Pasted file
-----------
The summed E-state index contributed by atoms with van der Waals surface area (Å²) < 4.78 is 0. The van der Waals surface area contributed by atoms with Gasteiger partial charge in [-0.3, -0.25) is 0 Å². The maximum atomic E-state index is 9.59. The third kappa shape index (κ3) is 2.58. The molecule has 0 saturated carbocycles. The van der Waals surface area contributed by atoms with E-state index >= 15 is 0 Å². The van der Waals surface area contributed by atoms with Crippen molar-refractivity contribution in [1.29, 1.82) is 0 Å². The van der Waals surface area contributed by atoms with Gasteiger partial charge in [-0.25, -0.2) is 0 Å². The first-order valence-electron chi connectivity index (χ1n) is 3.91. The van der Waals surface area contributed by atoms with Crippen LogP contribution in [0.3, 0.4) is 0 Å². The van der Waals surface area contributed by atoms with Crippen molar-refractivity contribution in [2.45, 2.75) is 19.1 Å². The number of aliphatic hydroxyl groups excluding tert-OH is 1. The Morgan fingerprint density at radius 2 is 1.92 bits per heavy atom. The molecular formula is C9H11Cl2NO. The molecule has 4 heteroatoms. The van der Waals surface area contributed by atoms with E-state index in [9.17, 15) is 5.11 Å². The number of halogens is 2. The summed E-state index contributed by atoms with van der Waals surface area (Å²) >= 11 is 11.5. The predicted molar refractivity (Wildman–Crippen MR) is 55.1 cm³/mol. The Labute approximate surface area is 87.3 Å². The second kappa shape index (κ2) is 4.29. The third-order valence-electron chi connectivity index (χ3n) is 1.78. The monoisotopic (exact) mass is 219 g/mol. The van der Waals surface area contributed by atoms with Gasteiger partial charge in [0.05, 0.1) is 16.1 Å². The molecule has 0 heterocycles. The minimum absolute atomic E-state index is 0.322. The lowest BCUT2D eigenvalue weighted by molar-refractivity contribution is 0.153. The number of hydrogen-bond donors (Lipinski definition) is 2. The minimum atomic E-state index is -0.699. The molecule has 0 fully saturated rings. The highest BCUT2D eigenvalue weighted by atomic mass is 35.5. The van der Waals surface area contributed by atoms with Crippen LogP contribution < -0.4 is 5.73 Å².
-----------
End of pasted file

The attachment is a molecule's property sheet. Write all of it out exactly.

The summed E-state index contributed by atoms with van der Waals surface area (Å²) < 4.78 is 0. The van der Waals surface area contributed by atoms with Gasteiger partial charge in [-0.3, -0.25) is 0 Å². The maximum atomic E-state index is 9.59. The third kappa shape index (κ3) is 2.58. The molecule has 0 saturated carbocycles. The van der Waals surface area contributed by atoms with E-state index >= 15 is 0 Å². The van der Waals surface area contributed by atoms with Crippen molar-refractivity contribution in [1.29, 1.82) is 0 Å². The van der Waals surface area contributed by atoms with Gasteiger partial charge in [-0.25, -0.2) is 0 Å². The first-order valence-electron chi connectivity index (χ1n) is 3.91. The van der Waals surface area contributed by atoms with Crippen LogP contribution in [0.3, 0.4) is 0 Å². The van der Waals surface area contributed by atoms with Crippen molar-refractivity contribution in [2.45, 2.75) is 19.1 Å². The number of aliphatic hydroxyl groups excluding tert-OH is 1. The Morgan fingerprint density at radius 2 is 1.92 bits per heavy atom. The molecular formula is C9H11Cl2NO. The molecule has 4 heteroatoms. The van der Waals surface area contributed by atoms with E-state index in [9.17, 15) is 5.11 Å². The number of halogens is 2. The summed E-state index contributed by atoms with van der Waals surface area (Å²) >= 11 is 11.5. The predicted molar refractivity (Wildman–Crippen MR) is 55.1 cm³/mol. The Labute approximate surface area is 87.3 Å². The second kappa shape index (κ2) is 4.29. The third-order valence-electron chi connectivity index (χ3n) is 1.78. The monoisotopic (exact) mass is 219 g/mol. The van der Waals surface area contributed by atoms with Gasteiger partial charge in [0.05, 0.1) is 16.1 Å². The molecule has 0 heterocycles. The minimum absolute atomic E-state index is 0.322. The lowest BCUT2D eigenvalue weighted by molar-refractivity contribution is 0.153. The number of hydrogen-bond donors (Lipinski definition) is 2. The minimum atomic E-state index is -0.699. The molecule has 0 fully saturated rings. The highest BCUT2D eigenvalue weighted by atomic mass is 35.5. The van der Waals surface area contributed by atoms with Crippen LogP contribution < -0.4 is 5.73 Å².